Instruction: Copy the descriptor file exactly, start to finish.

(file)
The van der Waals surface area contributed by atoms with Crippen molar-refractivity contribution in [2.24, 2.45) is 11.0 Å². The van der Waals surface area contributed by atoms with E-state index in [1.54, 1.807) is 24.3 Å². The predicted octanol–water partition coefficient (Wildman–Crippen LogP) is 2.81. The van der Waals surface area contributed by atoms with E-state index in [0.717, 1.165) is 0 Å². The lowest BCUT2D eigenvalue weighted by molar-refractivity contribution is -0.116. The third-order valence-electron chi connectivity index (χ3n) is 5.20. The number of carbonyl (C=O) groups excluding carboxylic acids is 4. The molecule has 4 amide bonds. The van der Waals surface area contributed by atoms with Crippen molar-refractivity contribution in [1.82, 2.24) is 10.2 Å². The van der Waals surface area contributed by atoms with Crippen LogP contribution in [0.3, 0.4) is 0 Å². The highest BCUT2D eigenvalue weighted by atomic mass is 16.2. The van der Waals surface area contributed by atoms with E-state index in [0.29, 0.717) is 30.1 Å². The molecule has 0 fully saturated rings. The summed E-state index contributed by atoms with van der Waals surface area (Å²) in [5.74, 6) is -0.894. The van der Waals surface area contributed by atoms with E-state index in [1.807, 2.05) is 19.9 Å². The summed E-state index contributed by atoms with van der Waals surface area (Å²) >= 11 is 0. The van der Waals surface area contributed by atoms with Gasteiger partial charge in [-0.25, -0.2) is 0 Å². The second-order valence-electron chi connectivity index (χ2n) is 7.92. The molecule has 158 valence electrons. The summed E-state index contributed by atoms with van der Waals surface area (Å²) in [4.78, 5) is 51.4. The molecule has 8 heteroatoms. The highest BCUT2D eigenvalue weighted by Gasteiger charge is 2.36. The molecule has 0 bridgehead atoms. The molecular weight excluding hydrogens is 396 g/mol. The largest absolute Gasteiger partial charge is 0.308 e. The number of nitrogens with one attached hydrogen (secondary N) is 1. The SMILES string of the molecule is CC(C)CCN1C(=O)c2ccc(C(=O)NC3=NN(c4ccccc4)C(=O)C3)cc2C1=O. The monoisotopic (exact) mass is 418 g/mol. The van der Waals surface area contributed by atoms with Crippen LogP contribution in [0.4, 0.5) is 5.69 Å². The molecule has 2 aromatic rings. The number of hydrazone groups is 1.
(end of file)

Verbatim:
The van der Waals surface area contributed by atoms with Crippen molar-refractivity contribution in [2.24, 2.45) is 11.0 Å². The van der Waals surface area contributed by atoms with E-state index in [1.54, 1.807) is 24.3 Å². The predicted octanol–water partition coefficient (Wildman–Crippen LogP) is 2.81. The van der Waals surface area contributed by atoms with E-state index in [0.717, 1.165) is 0 Å². The lowest BCUT2D eigenvalue weighted by molar-refractivity contribution is -0.116. The third-order valence-electron chi connectivity index (χ3n) is 5.20. The number of carbonyl (C=O) groups excluding carboxylic acids is 4. The molecule has 4 amide bonds. The van der Waals surface area contributed by atoms with Crippen molar-refractivity contribution in [1.82, 2.24) is 10.2 Å². The van der Waals surface area contributed by atoms with Crippen LogP contribution in [0.3, 0.4) is 0 Å². The highest BCUT2D eigenvalue weighted by atomic mass is 16.2. The van der Waals surface area contributed by atoms with E-state index in [0.29, 0.717) is 30.1 Å². The molecule has 0 fully saturated rings. The summed E-state index contributed by atoms with van der Waals surface area (Å²) in [5.74, 6) is -0.894. The van der Waals surface area contributed by atoms with E-state index in [1.807, 2.05) is 19.9 Å². The summed E-state index contributed by atoms with van der Waals surface area (Å²) >= 11 is 0. The van der Waals surface area contributed by atoms with Gasteiger partial charge in [-0.25, -0.2) is 0 Å². The second-order valence-electron chi connectivity index (χ2n) is 7.92. The molecule has 158 valence electrons. The summed E-state index contributed by atoms with van der Waals surface area (Å²) in [4.78, 5) is 51.4. The molecule has 8 heteroatoms. The highest BCUT2D eigenvalue weighted by Gasteiger charge is 2.36. The molecule has 0 bridgehead atoms. The molecular weight excluding hydrogens is 396 g/mol. The largest absolute Gasteiger partial charge is 0.308 e. The number of nitrogens with one attached hydrogen (secondary N) is 1. The SMILES string of the molecule is CC(C)CCN1C(=O)c2ccc(C(=O)NC3=NN(c4ccccc4)C(=O)C3)cc2C1=O. The monoisotopic (exact) mass is 418 g/mol. The van der Waals surface area contributed by atoms with Crippen LogP contribution in [0.4, 0.5) is 5.69 Å². The molecule has 2 aromatic rings. The number of hydrazone groups is 1.